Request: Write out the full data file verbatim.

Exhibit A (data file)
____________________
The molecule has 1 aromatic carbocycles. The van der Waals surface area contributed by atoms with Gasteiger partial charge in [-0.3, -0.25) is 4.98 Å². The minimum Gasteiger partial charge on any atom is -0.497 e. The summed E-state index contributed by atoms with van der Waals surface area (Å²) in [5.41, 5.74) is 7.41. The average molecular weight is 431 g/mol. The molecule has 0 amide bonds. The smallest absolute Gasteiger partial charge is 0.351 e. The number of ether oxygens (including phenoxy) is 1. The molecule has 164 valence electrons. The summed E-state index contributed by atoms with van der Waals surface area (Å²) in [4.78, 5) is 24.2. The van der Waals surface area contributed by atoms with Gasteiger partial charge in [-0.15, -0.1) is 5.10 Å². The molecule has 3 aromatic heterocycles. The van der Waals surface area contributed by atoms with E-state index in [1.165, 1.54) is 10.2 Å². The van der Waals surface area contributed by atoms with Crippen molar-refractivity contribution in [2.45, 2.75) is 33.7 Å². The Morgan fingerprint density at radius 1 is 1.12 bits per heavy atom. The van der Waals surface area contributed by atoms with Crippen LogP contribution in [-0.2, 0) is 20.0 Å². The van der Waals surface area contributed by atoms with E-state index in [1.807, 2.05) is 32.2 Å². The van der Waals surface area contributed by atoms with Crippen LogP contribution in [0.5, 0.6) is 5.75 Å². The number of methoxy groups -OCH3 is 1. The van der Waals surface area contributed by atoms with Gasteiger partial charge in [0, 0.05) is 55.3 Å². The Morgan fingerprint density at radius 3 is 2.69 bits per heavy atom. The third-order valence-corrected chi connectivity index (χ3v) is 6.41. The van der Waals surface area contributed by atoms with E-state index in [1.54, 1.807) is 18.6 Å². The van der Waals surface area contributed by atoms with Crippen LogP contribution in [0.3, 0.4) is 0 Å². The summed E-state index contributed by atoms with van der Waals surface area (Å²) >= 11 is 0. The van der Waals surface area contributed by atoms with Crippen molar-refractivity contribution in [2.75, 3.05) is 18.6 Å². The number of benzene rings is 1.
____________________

The molecule has 1 aromatic carbocycles. The van der Waals surface area contributed by atoms with Gasteiger partial charge in [-0.3, -0.25) is 4.98 Å². The minimum Gasteiger partial charge on any atom is -0.497 e. The summed E-state index contributed by atoms with van der Waals surface area (Å²) in [5.41, 5.74) is 7.41. The average molecular weight is 431 g/mol. The molecule has 0 amide bonds. The smallest absolute Gasteiger partial charge is 0.351 e. The number of ether oxygens (including phenoxy) is 1. The molecule has 164 valence electrons. The summed E-state index contributed by atoms with van der Waals surface area (Å²) in [4.78, 5) is 24.2. The van der Waals surface area contributed by atoms with Gasteiger partial charge in [-0.15, -0.1) is 5.10 Å². The molecule has 3 aromatic heterocycles. The van der Waals surface area contributed by atoms with E-state index in [1.165, 1.54) is 10.2 Å². The van der Waals surface area contributed by atoms with Crippen molar-refractivity contribution in [2.45, 2.75) is 33.7 Å². The Morgan fingerprint density at radius 1 is 1.12 bits per heavy atom. The van der Waals surface area contributed by atoms with Crippen LogP contribution in [-0.2, 0) is 20.0 Å². The van der Waals surface area contributed by atoms with E-state index in [1.807, 2.05) is 32.2 Å². The van der Waals surface area contributed by atoms with Crippen LogP contribution in [0.5, 0.6) is 5.75 Å². The number of methoxy groups -OCH3 is 1. The van der Waals surface area contributed by atoms with Gasteiger partial charge in [0, 0.05) is 55.3 Å². The Morgan fingerprint density at radius 3 is 2.69 bits per heavy atom. The third-order valence-corrected chi connectivity index (χ3v) is 6.41. The van der Waals surface area contributed by atoms with E-state index in [1.54, 1.807) is 18.6 Å². The van der Waals surface area contributed by atoms with Crippen LogP contribution in [0.3, 0.4) is 0 Å². The summed E-state index contributed by atoms with van der Waals surface area (Å²) >= 11 is 0. The van der Waals surface area contributed by atoms with Crippen molar-refractivity contribution in [2.75, 3.05) is 18.6 Å². The number of benzene rings is 1.